MG: Cleveland was on the front lines of the animal protection movement because he was one of the first people to become a “face” of the movement. He gave speeches, wrote columns for newspapers and magazines, and spoke for the cause in a way that no single person had done. In that way, he was the one who was the target of the ire of those who disagreed with him. Many of his enemies accused him of being an egomaniac who sought the limelight; others said he twisted or exaggerated facts. Ultimately, Cleveland was so confident and self-assured and so devoted to the cause that he didn’t let his critics bother him. In fact, he loved a good debate with them, and nearly always responded to their criticism—often with humor. Usually, criticism just fueled his enthusiasm. He often said that when one does important work, he or she will always have enemies.
MM: The animal protection movement was relatively young when Cleveland became one of its leaders, and by the time he passed away in 1998 the cause had become much more mainstream. What impact did he have on the history of the animal advocacy movement and what progress did he see during his lifetime?
MG: Cleveland came to the movement in middle age, and knew instinctively that he needed to instill his passion for it in younger people so that they could carry on his work. He managed to let young people know how important the movement was through humor and through raw energy—he was constantly promoting it one way or another in speeches, rallies, and appearances. He also had a knack for spotting young people with drive and talent (for instance, many of the top officials of the HSUS today, including Wayne Pacelle, and you, Mike, worked with him at The Fund for Animals, the advocacy group he founded).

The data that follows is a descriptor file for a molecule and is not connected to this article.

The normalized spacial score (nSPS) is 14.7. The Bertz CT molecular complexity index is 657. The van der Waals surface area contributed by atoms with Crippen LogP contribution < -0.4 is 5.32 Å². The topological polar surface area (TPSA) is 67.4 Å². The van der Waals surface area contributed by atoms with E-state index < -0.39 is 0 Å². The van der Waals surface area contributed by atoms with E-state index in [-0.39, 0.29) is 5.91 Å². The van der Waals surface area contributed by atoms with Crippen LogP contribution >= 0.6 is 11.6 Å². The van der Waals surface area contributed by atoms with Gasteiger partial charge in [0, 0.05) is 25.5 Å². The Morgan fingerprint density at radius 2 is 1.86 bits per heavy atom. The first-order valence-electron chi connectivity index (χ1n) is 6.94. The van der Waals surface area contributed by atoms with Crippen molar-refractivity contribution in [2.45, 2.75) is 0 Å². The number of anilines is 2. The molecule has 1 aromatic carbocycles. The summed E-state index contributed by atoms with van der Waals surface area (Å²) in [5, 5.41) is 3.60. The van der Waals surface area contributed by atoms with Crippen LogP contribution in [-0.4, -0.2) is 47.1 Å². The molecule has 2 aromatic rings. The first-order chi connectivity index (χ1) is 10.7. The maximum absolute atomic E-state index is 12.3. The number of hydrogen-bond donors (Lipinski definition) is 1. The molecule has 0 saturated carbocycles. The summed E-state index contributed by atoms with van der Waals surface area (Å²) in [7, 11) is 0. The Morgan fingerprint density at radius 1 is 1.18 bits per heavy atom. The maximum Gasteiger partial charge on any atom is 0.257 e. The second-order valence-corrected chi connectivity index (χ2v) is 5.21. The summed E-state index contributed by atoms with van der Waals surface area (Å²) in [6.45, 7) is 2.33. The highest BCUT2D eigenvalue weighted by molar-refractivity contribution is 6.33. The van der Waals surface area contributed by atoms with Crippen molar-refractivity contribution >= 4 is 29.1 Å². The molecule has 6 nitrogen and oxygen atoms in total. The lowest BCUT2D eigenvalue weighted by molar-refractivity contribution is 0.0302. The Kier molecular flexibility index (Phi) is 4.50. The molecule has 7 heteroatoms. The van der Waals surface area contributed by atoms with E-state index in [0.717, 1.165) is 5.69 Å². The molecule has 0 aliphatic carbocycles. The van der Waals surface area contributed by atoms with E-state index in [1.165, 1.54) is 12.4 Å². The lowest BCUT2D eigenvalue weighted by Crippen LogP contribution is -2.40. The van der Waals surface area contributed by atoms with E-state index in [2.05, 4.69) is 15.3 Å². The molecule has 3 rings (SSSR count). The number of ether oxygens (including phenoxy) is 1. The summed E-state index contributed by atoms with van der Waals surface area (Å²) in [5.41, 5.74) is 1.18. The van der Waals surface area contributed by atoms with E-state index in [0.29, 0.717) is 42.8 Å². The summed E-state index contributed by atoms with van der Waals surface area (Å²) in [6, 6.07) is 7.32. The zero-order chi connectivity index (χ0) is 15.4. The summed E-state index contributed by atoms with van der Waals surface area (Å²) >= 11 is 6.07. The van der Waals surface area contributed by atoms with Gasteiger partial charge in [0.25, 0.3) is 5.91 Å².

He was also a natural public relations man who knew that the grand gesture (for instance, airlifting burros from the Grand Canyon) would get publicity and sympathy for the cause. He was one of the first to realize the value of sound public relations in promoting the cause, and was one of the first to use the power of celebrity.
He saw a lot of progress during his lifetime; most notably, the protection of wild animals and marine mammals in addition to domesticated ones, and the importance of lobbying and ensuring the passage of legislation to protect animals. He was key in making the animal protection movement mainstream in the eyes of the public.
MM: What legacy did Cleveland leave, and how do you see his vision reflected today in the work of groups like The Humane Society of the United States and The Fund for Animals?
MG: In general, many of the key players in animal protection today worked for Amory decades ago; he taught them the ins and outs of the movement and how to succeed in it, and he instilled in them a passion for it. He also taught them that no abuse is minor, and that cruelty hurts everyone. He also taught them the value of moderation to draw public support; he realized that radical methods might alienate people who would otherwise be sympathetic to the cause.
Specifically, of course, the animal sanctuaries he helped found still exist across the country—most notably the Black Beauty Ranch (now the Cleveland Amory Black Beauty Ranch) east of Dallas, and the books he wrote that still deal with the movement and his philosophy of it are still read by many, many people each year. And The HSUS is still one of the first to respond to timely issues, such as the rescue of animals left homeless by Hurricane Katrina.